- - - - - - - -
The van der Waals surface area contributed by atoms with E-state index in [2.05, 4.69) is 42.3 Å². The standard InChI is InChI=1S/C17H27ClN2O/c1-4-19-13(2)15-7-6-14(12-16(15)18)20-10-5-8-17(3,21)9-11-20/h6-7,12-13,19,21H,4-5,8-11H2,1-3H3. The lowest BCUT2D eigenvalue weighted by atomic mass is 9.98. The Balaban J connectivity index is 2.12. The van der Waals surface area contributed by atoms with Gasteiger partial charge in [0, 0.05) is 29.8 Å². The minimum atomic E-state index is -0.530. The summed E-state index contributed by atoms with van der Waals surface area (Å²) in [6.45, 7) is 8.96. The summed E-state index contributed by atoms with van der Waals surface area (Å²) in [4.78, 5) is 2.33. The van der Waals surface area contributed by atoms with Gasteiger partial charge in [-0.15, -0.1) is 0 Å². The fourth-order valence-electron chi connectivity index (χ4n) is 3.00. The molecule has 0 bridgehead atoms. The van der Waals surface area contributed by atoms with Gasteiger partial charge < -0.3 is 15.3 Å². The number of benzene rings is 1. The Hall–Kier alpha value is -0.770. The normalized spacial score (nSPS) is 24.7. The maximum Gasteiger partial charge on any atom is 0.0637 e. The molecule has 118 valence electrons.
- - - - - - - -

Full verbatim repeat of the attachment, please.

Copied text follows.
The van der Waals surface area contributed by atoms with E-state index in [2.05, 4.69) is 42.3 Å². The standard InChI is InChI=1S/C17H27ClN2O/c1-4-19-13(2)15-7-6-14(12-16(15)18)20-10-5-8-17(3,21)9-11-20/h6-7,12-13,19,21H,4-5,8-11H2,1-3H3. The lowest BCUT2D eigenvalue weighted by atomic mass is 9.98. The Balaban J connectivity index is 2.12. The van der Waals surface area contributed by atoms with Gasteiger partial charge in [0, 0.05) is 29.8 Å². The minimum atomic E-state index is -0.530. The summed E-state index contributed by atoms with van der Waals surface area (Å²) in [6.45, 7) is 8.96. The summed E-state index contributed by atoms with van der Waals surface area (Å²) in [4.78, 5) is 2.33. The van der Waals surface area contributed by atoms with Gasteiger partial charge in [-0.15, -0.1) is 0 Å². The fourth-order valence-electron chi connectivity index (χ4n) is 3.00. The molecule has 0 bridgehead atoms. The van der Waals surface area contributed by atoms with Gasteiger partial charge < -0.3 is 15.3 Å². The number of benzene rings is 1. The Hall–Kier alpha value is -0.770. The normalized spacial score (nSPS) is 24.7. The maximum Gasteiger partial charge on any atom is 0.0637 e. The molecule has 118 valence electrons.